BALTIMORE – Congressman Elijah Cummings — long known for representing the Baltimore area on Capital Hill — has died at the age of 68.
According to our Baltimore affiliate WMAR, Cummings died around 2:45 a.m. on Thursday. He was at John Hopkins Hospital due to complications from medical issues he has faced.
The Democrat from Maryland 7th Congression District represented his state in Washington D.C. since 1997 and was Chair of the House Oversight Committee at the time of his death.
Many on Twitter have already reacted early this morning to the news that is breaking.
Cummings has a somber but personal connection to the Hampton Roads area. His nephew was killed in a shooting in Norfolk while attending Old Dominion University in 2011.
In recent months, Cummings was in the news due to his feud with President Donald Trump, who took shots at Cummings and the City of Baltimore.
Trump did express his condolences toward Cummings, saying via Twitter, “My warmest condolences to the family and many friends of Congressman Elijah Cummings. I got to see first hand the strength, passion and wisdom of this highly respected political leader. His work and voice on so many fronts will be very hard, if not impossible, to replace!”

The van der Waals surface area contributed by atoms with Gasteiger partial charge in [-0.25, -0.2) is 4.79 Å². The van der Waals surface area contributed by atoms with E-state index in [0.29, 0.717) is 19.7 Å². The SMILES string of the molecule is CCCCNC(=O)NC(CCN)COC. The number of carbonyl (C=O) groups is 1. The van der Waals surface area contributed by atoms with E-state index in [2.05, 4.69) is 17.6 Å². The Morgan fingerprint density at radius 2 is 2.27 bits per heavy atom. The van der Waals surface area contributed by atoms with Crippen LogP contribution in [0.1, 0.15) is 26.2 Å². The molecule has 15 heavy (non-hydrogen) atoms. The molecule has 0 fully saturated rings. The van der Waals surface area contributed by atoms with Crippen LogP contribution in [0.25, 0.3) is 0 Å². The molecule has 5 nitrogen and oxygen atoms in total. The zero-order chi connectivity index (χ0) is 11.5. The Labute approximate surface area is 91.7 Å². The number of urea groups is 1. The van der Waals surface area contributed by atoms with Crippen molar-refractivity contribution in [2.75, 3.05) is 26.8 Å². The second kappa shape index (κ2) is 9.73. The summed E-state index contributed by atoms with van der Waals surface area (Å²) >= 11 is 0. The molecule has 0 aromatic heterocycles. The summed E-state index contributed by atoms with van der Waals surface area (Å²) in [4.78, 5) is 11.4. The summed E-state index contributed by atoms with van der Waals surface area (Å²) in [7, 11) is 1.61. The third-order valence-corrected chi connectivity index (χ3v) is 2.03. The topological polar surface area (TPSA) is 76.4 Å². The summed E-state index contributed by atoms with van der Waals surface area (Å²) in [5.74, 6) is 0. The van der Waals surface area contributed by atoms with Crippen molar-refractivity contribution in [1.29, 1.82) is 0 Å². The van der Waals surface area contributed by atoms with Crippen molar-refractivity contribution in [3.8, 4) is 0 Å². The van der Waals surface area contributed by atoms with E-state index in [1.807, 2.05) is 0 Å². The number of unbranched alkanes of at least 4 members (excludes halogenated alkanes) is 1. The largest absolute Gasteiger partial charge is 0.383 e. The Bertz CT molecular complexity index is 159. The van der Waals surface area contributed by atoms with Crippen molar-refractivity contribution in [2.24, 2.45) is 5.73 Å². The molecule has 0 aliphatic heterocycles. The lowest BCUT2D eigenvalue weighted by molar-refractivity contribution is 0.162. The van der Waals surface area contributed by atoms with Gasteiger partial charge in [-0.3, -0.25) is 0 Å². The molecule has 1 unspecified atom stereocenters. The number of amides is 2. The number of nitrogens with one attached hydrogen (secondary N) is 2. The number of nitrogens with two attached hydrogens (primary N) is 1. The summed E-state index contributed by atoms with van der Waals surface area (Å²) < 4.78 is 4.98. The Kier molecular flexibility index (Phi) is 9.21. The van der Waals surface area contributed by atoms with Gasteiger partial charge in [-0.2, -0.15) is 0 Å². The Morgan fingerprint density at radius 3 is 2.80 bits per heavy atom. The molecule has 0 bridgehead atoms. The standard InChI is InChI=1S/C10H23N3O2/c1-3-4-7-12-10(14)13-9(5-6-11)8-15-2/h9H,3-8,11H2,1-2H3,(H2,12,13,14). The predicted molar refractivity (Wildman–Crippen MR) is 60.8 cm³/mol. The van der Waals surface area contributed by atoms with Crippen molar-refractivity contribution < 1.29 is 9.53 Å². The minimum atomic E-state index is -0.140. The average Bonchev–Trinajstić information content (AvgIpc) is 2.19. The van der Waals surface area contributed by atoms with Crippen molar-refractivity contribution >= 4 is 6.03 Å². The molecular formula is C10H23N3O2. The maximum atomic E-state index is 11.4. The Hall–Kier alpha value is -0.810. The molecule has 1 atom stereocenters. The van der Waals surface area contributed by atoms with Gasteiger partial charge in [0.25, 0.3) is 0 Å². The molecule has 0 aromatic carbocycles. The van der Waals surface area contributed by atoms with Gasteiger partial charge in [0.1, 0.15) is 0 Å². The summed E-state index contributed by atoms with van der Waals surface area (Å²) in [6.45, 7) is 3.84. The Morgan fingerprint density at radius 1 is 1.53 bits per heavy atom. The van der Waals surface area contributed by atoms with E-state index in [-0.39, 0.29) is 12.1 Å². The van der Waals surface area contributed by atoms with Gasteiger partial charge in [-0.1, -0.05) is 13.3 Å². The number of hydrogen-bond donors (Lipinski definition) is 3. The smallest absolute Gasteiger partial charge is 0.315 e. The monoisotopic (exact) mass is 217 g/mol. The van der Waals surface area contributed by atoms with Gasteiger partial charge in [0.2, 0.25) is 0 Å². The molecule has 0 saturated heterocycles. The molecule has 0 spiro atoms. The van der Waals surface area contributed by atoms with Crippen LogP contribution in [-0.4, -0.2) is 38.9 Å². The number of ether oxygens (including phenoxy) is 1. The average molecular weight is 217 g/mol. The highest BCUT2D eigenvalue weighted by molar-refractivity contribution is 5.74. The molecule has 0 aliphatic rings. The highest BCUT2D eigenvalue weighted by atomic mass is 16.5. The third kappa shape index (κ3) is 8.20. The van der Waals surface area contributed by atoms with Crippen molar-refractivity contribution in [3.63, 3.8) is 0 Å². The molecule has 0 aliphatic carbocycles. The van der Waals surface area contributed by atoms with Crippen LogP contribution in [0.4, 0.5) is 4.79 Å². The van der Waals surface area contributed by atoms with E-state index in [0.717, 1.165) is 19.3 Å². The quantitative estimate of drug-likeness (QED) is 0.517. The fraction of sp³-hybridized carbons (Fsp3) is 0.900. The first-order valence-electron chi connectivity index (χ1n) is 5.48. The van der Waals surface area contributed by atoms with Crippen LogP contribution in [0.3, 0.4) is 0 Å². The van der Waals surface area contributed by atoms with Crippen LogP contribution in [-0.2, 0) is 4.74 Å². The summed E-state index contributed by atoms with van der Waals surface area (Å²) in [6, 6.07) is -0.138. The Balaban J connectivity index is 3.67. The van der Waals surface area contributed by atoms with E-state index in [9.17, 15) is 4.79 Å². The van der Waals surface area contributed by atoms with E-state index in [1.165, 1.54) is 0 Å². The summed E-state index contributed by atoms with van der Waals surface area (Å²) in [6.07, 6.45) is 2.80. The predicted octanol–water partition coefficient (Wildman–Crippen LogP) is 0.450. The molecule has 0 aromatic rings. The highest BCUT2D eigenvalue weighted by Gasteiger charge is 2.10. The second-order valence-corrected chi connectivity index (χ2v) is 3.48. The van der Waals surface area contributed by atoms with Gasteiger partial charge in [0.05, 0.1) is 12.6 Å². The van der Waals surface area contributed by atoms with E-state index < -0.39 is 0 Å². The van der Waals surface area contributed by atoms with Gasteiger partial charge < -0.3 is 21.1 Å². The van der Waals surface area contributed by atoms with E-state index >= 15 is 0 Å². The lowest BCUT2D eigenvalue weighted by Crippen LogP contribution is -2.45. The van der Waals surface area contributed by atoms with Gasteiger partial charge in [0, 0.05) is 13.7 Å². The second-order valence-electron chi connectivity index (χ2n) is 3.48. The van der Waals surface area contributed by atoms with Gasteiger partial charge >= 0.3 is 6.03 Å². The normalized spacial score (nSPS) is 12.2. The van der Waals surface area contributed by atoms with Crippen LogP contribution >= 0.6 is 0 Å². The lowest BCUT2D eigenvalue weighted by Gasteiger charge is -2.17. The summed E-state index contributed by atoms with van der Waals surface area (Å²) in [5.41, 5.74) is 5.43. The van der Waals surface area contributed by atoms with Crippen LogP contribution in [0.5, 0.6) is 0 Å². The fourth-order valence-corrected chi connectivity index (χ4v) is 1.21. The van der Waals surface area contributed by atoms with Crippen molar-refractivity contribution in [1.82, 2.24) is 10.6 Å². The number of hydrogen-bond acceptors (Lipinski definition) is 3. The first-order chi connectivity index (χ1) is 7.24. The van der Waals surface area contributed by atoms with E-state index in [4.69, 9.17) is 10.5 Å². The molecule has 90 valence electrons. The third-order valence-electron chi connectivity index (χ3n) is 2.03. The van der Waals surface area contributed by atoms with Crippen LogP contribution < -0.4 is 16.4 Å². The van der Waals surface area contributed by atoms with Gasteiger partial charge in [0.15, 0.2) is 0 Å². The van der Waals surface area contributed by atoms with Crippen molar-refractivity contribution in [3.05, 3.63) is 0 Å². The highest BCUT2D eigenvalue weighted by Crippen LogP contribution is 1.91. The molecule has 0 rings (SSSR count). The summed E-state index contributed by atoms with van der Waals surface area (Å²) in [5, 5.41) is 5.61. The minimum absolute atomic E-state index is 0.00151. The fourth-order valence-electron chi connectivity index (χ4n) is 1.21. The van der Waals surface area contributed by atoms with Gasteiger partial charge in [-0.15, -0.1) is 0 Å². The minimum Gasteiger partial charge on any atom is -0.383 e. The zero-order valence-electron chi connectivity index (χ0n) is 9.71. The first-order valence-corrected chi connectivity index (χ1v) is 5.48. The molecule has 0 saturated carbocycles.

NFL Commissioner Roger Goodell also commented on Cummings’ death saying, “I was deeply saddened to learn this morning of the passing of Congressman Elijah Cummings. Congressman Cummings was a favorite son of Baltimore and his beloved district was always close to his heart, whether partnering with the Baltimore Ravens to advance social justice or inviting the NFL to speak to hundreds of high school students about the importance of fair competition and staying away from performance-enhancing drugs. As an attorney, judge, state delegate, and Member of the House of Representatives, he dedicated his remarkable life to serving others with character, integrity, and compassion. The NFL joins the Baltimore Ravens in extending our sincere condolences to the Congressman’s family, constituents, and friends throughout the country.”
Cummings practiced law and served for 14 years in the Maryland House of Delegates, where, according to his congressional website, he became the first African American in Maryland history to be named Speaker Pro Tem.
Cummings was reelected last year in the 7th Congressional District with 76% of the vote. He was elected to Congress in November 1996 for the first time.